Cloud Gate in Chicago

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Cloud Gate, a public sculpture by Indian-born British artist Anish Kapoor, is the centerpiece of the AT&T Plaza in Millennium Park within the Loop community area of Chicago, Illinois, United States. The sculpture and AT&T Plaza are located on top of Park Grill, between the Chase Promenade and McCormick Tribune Plaza & Ice Rink. Constructed between 2004 and 2006, the sculpture is nicknamed "The Bean" because of its bean-like shape. Made up of 168 stainless steel plates welded together, its highly polished exterior has no visible seams. It is 33 by, and weighs 110 ST.

Said to have been inspired by liquid mercury, the sculpture's surface reflects and distorts the city's skyline. Visitors are able to walk around and under Cloud Gate's 12 ft high arch. On the underside is the "omphalos" (Greek for "navel"), a concave chamber that warps and multiplies reflections. The sculpture builds upon many of Kapoor's artistic themes, and is popular with tourists as a photo-taking opportunity for its unique reflective properties.

The sculpture was selected during a design competition. After Kapoor's design was chosen, numerous technological concerns regarding the design's construction and assembly arose, in addition to concerns regarding the sculpture's upkeep and maintenance. Various experts were consulted, some of whom believed the design could not be implemented. Eventually, a feasible method was found, but the sculpture's construction fell behind schedule. It was unveiled in an incomplete form during the Millennium Park grand opening celebration in 2004, before being concealed again while it was completed. Cloud Gate was formally dedicated on May 15, 2006, and has since gained considerable popularity, both domestically and internationally.

Design

<imagemap>File:Millennium Park Map labels.png|
Image map of Millennium Park. (Each feature or label is linked.)
|alt=Rectangular map of a park about 1.5 times as wide as it is tall. The top half is dominated by the Pritzker Pavilion and Great Lawn. The lower half is divided into three roughly equal sections: (left to right) Wrigley Square, McCormick Tribune Plaza, and Crown Fountain. North is to the left.|400px|thumb|right

rect 51 18 145 80 McDonald's Cycle Center rect 338 2 496 94BP Pedestrian Bridge rect 497 62 536 101BP Pedestrian Bridge rect 497 6 631 34 Columbus Drive rect 10 88 154 104 Exelon Pavilion NE rect 47 108 79 131 Exelon Pavilion NE rect 619 95 754 112 Exelon Pavilion SE rect 728 113 759 135 Exelon Pavilion SE rect 10 246 166 263 Exelon Pavilion NW rect 47 265 78 288 Exelon Pavilion NW rect 613 243 762 258 Exelon Pavilion SW rect 736 260 757 275 Exelon Pavilion SW rect 44 149 174 229 Harris Theater rect 175 103 572 288 Jay Pritzker Pavilion rect 573 134 757 238 Lurie Garden rect 572 311 718 329 Nichols Bridgeway rect 516 298 777 306 Nichols Bridgeway rect 58 350 207 396 Chase Promenade North rect 291 350 453 396 Chase Promenade Central rect 537 350 687 396 Chase Promenade South rect 313 397 431 424 AT&T Plaza rect 37 434 227 473 Boeing Gallery North rect 516 433 757 469 Boeing Gallery South rect 337 426 416 470 Cloud Gate rect 60 486 216 546 Wrigley Square rect 287 477 457 543 McCormick Tribune Plaza & Ice Rink rect 557 488 727 543 Crown Fountain rect 308 567 439 583 Michigan Avenue rect 1 316 23 442 Randolph Street desc bottom-left </imagemap> Lying between Lake Michigan to the east and the Loop to the west, Grant Park has been Chicago's front yard since the mid-19th century. Its northwest corner, north of Monroe Street and the Art Institute, east of Michigan Avenue, south of Randolph Street, and west of Columbus Drive, had been Illinois Central rail yards and parking lots until 1997, when it was made available for development by the city as Millennium Park. For 2007, the park was Chicago's second largest tourist attraction, trailing only Navy Pier.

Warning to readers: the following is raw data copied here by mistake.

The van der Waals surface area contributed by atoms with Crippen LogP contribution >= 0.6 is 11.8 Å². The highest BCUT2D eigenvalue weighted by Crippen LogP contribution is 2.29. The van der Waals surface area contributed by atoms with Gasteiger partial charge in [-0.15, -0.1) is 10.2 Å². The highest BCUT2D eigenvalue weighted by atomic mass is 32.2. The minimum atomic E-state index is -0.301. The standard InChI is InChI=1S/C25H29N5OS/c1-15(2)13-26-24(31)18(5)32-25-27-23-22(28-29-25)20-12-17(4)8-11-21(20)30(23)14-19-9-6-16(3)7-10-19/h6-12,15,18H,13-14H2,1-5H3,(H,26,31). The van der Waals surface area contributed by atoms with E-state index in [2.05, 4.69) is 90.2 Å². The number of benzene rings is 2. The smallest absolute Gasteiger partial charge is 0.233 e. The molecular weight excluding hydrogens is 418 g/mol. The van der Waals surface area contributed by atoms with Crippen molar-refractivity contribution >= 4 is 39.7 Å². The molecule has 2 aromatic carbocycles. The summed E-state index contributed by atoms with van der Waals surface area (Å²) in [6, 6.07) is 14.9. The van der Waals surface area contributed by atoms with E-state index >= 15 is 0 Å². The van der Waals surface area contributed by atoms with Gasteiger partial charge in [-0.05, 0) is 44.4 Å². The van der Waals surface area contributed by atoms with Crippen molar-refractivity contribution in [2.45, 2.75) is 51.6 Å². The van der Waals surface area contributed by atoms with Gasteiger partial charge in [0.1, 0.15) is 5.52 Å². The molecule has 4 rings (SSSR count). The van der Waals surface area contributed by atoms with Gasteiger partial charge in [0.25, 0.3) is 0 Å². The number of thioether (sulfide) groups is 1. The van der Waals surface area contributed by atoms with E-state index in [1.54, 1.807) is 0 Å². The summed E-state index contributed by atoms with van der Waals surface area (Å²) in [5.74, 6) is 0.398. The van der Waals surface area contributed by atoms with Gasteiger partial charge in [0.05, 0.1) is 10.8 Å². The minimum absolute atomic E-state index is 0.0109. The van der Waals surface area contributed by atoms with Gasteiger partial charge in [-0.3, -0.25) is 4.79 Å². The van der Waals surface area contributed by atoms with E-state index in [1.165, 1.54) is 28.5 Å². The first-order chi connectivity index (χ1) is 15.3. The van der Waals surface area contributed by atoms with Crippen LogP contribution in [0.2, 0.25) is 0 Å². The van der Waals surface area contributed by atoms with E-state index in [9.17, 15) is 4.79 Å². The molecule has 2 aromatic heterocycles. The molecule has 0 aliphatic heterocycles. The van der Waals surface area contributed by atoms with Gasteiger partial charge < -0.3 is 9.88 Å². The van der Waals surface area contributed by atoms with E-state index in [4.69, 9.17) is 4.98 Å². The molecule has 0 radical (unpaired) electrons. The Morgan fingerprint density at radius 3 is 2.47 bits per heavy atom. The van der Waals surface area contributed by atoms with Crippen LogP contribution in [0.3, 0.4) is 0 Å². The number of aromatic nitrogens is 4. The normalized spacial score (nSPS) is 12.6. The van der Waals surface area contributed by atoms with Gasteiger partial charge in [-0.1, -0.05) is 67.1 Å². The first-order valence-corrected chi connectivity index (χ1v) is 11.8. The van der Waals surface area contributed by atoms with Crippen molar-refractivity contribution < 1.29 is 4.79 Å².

In 1999, Millennium Park officials and a group of art collectors, curators and architects reviewed the artistic works of 30 different artists and asked two for proposals. American artist Jeff Koons submitted a proposal to erect a permanent 150 ft sculpture of a playground slide; This mirror-like surface would reflect the Chicago skyline, but its elliptical shape would distort and twist the reflected image. As visitors walk around the structure, its surface acts like a fun-house mirror as it distorts their reflections. Skyscrapers to the north along East Randolph Street, including The Heritage, the Smurfit-Stone Building, Two Prudential Plaza, One Prudential Plaza, and Aon Center are visible, reflected on both the east and west sides of the sculpture.

Although Kapoor does not draw with computers, computer modeling was essential to the process of analyzing the complex form, which created numerous issues. Being outside, concerns arose that it might retain and conduct heat in a way that would make it too hot to touch during the summer and so cold that one's tongue might stick to it during the winter. The extreme temperature variation between seasons was also feared to weaken the structure. Graffiti, bird droppings and fingerprints were also potential problems, as they would affect the aesthetics of the surface.